Authorities say a 10-year-old boy has been hospitalized after accidentally shooting himself in the face with a gun he found while sitting in a car in southeastern Pennsylvania.

(Associated Press)

… just another day in America.

Okay, then, let us be accurate: That was Sunday. Fret not, friends, there will be a gun accident today, too.

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Associated Press. “10-Year-Old Shoots Self In Face In Pennsylvania”. The Huffington Post. 16 November 2014.

A Contrast

In many ways I was not yet a grownup—still childish in love and in work, a renter and sometime student with not even a car title in my name. But with the license, and the gun, came a host of new grownup worries. First: Who do you shoot, and when?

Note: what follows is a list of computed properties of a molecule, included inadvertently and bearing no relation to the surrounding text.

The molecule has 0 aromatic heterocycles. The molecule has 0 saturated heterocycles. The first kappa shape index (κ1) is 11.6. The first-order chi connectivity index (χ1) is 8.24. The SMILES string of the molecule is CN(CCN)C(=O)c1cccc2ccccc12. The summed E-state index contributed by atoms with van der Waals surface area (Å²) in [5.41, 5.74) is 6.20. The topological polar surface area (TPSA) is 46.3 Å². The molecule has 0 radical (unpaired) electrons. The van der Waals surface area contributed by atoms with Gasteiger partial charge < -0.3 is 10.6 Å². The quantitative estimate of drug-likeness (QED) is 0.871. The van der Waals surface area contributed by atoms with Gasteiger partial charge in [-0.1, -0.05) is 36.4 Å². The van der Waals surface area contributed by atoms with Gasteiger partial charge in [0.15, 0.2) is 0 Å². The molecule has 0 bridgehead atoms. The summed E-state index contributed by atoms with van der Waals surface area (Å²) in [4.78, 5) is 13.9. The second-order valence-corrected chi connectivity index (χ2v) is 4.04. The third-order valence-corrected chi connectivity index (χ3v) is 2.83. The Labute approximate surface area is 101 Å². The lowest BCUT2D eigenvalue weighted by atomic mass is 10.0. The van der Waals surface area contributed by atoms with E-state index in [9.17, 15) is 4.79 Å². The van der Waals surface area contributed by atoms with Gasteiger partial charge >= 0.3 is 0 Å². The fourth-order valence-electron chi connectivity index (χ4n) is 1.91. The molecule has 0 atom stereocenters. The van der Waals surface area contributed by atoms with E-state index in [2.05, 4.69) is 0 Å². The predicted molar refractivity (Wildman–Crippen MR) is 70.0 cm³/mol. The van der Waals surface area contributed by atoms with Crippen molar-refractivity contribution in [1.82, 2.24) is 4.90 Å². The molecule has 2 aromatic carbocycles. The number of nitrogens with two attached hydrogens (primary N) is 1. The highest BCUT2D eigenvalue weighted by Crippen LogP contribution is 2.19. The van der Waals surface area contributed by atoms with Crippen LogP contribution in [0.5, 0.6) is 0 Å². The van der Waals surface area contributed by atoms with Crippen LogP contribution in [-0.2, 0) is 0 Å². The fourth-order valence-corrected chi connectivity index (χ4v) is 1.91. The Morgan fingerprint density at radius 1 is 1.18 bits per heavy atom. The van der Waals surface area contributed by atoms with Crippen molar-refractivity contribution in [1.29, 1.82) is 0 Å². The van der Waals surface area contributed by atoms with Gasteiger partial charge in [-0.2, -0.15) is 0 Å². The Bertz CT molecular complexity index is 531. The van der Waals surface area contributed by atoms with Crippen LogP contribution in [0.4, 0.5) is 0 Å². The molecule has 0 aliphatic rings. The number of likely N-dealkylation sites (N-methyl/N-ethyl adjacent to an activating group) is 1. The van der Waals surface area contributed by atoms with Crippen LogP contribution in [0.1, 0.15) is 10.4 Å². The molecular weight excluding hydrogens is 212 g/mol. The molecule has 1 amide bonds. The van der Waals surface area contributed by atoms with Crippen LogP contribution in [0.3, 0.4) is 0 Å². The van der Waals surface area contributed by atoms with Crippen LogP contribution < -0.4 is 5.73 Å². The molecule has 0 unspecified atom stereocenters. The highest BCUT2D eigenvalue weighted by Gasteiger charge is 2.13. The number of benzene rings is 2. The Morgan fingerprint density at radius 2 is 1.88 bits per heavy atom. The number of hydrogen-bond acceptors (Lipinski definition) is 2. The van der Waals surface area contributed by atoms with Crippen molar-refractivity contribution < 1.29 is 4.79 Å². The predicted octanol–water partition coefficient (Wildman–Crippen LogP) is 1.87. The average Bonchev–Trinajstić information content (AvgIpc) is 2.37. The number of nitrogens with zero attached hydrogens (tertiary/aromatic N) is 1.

Adam Weinstein

Among reflections on the recent shootings that have devatated communities across the country, Adam Weinstein’s column for Gawker is a must-read. There is, truly, more there than one can justly quote, from―Bang! Say da, da da da!

Back when the licenses were still a new thing and the required instructional classes weren’t a joke, my dad’s class was run through a host of scenarios: You’re broken down on a dirt road in the middle of the night. A black dude in a Cutty pulls up behind you, gets out, comes out with a tire-iron. What do you do? Half my dad’s class said to shoot the black man.

―to―